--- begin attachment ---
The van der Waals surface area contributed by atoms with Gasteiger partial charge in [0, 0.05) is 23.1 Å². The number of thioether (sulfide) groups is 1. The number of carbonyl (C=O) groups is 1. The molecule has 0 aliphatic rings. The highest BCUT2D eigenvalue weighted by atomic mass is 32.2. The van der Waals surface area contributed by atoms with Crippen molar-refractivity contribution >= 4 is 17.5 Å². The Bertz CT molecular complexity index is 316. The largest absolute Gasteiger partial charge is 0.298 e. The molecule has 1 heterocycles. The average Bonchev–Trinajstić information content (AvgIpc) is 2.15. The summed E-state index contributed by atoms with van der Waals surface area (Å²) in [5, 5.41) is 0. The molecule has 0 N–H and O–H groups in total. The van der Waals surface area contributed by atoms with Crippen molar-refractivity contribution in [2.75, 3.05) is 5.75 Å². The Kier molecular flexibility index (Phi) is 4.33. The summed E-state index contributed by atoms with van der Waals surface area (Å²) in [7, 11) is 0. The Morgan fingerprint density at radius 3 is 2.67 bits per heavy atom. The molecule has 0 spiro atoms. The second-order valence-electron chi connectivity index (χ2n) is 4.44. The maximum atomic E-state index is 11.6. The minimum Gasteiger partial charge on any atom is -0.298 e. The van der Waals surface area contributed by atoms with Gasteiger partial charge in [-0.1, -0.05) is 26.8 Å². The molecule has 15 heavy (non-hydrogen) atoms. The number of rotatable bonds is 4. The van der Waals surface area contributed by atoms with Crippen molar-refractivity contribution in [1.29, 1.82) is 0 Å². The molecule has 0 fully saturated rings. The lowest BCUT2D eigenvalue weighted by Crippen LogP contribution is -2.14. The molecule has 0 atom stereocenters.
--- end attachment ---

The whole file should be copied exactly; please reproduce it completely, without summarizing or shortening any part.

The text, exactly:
The van der Waals surface area contributed by atoms with Gasteiger partial charge in [0, 0.05) is 23.1 Å². The number of thioether (sulfide) groups is 1. The number of carbonyl (C=O) groups is 1. The molecule has 0 aliphatic rings. The highest BCUT2D eigenvalue weighted by atomic mass is 32.2. The van der Waals surface area contributed by atoms with Crippen molar-refractivity contribution >= 4 is 17.5 Å². The Bertz CT molecular complexity index is 316. The largest absolute Gasteiger partial charge is 0.298 e. The molecule has 1 heterocycles. The average Bonchev–Trinajstić information content (AvgIpc) is 2.15. The summed E-state index contributed by atoms with van der Waals surface area (Å²) in [5, 5.41) is 0. The molecule has 0 N–H and O–H groups in total. The van der Waals surface area contributed by atoms with Crippen molar-refractivity contribution in [2.75, 3.05) is 5.75 Å². The Kier molecular flexibility index (Phi) is 4.33. The summed E-state index contributed by atoms with van der Waals surface area (Å²) in [7, 11) is 0. The Morgan fingerprint density at radius 3 is 2.67 bits per heavy atom. The molecule has 0 spiro atoms. The second-order valence-electron chi connectivity index (χ2n) is 4.44. The maximum atomic E-state index is 11.6. The minimum Gasteiger partial charge on any atom is -0.298 e. The van der Waals surface area contributed by atoms with Gasteiger partial charge in [-0.1, -0.05) is 26.8 Å². The molecule has 15 heavy (non-hydrogen) atoms. The number of rotatable bonds is 4. The van der Waals surface area contributed by atoms with Crippen molar-refractivity contribution in [1.29, 1.82) is 0 Å². The molecule has 0 fully saturated rings. The lowest BCUT2D eigenvalue weighted by Crippen LogP contribution is -2.14. The molecule has 0 atom stereocenters.